For all the reasons already mentioned, the world as well as India owes a debt of gratitude to Nehru. I have hopes that he may crown his life-work by an even greater achievement than any that he already has to his credit. In all the negotiations which have hitherto taken place between the Eastern and Western blocs, each side has drawn up a set of proposals known to be totally unacceptable to the other side, and negotiations have started with a violent clash of two sets of extreme suggestions. If negotiated agreement is really desired, it is not by this method that it can be achieved. The method which should be adopted would be to cause a possible negotiated agreement to be drawn up by Powers representing neither the Eastern nor the Western bloc, and aiming as far as possible at measures which would diminish friction without giving any net advantage to either side. If a set of such proposals constituted the agenda of East-West negotiations, the proceedings would not begin with a violent clash, and there would be far better hope of some positive outcome. I should like to see some such plan suggested by India to the United Nations, or if that were not feasible, drawn up by some group of uncommitted Powers in response to Indian initiative. Friends of peace throughout the world would be glad to have an impartial pronouncement as to possible solutions of the conflicts between the two blocs. Supported by such a scheme, neither side need shrink from concessions balanced by concessions from the other side which impartial opinion considered equal.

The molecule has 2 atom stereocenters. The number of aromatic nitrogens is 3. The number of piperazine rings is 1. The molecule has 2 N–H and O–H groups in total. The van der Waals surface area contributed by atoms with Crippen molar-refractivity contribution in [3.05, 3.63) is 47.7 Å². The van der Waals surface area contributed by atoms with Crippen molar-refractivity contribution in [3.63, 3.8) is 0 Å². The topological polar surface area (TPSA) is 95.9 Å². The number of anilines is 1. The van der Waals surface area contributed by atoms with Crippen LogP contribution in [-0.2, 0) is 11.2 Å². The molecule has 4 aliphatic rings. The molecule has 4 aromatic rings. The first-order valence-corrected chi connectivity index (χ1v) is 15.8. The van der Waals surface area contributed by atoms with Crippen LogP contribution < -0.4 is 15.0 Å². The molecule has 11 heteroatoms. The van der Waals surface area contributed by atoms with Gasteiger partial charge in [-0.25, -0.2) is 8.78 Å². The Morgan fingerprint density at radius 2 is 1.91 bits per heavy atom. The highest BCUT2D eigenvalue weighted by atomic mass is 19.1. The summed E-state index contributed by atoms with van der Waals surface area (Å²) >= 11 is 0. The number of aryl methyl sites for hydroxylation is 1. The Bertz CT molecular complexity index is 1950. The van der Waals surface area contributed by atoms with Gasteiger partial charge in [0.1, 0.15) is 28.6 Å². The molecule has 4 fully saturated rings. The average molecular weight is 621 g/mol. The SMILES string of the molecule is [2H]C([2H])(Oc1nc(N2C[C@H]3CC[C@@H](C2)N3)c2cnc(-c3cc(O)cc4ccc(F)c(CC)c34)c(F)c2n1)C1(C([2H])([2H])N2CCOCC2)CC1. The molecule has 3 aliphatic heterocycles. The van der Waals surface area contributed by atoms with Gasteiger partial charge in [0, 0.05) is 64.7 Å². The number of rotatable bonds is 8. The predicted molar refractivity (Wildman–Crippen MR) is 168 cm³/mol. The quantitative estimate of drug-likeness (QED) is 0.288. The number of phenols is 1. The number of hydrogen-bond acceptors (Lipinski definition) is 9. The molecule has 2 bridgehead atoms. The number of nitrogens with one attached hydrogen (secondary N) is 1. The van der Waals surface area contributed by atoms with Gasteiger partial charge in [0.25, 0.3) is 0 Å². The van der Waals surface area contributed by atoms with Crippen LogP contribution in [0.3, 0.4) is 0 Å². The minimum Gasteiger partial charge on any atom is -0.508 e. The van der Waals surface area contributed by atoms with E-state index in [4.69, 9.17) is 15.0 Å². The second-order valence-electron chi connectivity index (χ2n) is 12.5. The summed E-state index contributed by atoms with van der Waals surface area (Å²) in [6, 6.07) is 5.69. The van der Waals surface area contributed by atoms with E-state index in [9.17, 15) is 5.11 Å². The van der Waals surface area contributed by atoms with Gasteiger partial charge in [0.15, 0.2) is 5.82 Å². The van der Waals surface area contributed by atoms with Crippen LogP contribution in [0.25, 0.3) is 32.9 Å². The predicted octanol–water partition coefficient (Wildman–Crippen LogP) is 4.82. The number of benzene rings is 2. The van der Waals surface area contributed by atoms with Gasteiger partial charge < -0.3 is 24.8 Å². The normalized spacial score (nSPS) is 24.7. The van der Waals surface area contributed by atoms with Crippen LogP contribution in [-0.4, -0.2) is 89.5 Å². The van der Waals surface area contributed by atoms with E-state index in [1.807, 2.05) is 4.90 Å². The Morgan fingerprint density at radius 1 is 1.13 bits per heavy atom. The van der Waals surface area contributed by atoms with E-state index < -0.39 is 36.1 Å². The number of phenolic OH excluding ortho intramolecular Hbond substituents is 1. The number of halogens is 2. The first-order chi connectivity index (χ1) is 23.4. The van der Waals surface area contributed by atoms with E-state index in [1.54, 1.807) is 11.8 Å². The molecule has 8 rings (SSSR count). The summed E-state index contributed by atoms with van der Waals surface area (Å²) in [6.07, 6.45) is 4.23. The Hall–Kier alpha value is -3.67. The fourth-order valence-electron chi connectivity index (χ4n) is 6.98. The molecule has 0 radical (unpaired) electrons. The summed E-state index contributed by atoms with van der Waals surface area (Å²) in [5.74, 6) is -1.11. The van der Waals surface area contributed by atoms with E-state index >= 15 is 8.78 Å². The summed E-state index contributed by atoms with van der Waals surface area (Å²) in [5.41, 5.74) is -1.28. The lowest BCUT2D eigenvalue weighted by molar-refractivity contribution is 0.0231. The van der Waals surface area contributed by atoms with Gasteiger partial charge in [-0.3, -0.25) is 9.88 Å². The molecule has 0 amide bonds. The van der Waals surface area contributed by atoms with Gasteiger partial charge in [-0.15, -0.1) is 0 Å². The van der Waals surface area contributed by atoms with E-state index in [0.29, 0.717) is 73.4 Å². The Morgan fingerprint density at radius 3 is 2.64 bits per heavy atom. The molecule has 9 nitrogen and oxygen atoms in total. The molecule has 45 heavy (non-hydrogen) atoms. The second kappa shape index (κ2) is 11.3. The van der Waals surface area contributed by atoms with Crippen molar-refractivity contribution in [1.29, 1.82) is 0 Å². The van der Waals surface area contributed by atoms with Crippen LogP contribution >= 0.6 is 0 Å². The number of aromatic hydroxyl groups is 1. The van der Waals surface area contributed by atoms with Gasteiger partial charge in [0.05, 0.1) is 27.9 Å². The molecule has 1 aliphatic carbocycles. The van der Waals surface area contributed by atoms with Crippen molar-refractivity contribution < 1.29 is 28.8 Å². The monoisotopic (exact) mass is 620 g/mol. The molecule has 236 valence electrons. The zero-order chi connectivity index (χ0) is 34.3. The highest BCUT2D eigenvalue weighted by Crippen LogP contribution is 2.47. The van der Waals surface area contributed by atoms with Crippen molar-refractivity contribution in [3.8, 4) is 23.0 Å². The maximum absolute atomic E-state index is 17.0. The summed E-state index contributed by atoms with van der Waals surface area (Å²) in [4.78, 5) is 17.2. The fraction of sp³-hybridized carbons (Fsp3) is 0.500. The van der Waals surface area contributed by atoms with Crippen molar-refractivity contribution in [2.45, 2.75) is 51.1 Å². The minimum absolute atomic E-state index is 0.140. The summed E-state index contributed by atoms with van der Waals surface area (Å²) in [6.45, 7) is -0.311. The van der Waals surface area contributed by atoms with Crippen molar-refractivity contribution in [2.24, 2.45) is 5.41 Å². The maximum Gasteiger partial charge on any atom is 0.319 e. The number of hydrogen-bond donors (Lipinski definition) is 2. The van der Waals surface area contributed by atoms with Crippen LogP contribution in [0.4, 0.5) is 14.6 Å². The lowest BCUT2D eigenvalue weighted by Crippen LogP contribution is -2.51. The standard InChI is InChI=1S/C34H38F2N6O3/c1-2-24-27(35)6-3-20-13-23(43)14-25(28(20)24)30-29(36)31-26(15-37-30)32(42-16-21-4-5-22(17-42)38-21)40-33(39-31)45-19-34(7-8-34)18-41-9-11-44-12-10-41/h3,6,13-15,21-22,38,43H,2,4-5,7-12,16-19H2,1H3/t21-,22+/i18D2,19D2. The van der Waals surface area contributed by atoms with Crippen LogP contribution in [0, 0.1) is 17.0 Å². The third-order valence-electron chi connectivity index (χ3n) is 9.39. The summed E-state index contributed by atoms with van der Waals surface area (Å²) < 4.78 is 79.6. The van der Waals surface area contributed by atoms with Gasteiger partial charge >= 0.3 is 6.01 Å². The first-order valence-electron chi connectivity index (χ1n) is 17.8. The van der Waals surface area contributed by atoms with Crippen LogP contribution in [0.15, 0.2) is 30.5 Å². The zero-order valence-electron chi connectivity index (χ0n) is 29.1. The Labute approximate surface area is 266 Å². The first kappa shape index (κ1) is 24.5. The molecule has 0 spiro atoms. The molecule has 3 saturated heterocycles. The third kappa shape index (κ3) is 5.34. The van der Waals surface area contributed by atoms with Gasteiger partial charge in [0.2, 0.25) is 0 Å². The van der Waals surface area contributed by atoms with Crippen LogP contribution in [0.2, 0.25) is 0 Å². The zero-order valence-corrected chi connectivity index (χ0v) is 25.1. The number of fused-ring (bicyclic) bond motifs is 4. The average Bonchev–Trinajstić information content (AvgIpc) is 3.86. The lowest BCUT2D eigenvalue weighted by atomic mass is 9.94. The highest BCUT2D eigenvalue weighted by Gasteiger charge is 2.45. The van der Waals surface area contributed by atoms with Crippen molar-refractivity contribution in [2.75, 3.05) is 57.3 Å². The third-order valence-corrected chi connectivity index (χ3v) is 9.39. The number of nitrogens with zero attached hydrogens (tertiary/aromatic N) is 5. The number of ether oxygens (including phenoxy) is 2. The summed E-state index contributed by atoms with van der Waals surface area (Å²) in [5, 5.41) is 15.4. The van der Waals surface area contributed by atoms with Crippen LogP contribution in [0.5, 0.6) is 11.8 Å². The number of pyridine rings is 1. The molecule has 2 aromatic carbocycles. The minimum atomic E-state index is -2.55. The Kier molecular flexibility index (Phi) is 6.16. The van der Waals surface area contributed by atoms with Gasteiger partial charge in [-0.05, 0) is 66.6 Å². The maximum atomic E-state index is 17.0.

Mankind is in danger owing to the fact that the Great Powers on either side, in practice, though not in theory, consider loss of prestige a greater evil than the destruction of the human race. In this situation, those Powers whose prestige is not involved have an immense opportunity. Of these Powers, India is the chief. Nehru is known to stand for sanity and peace in this critical moment of human history. Perhaps, it will be he who will lead us out of the dark night of fear into a happier day.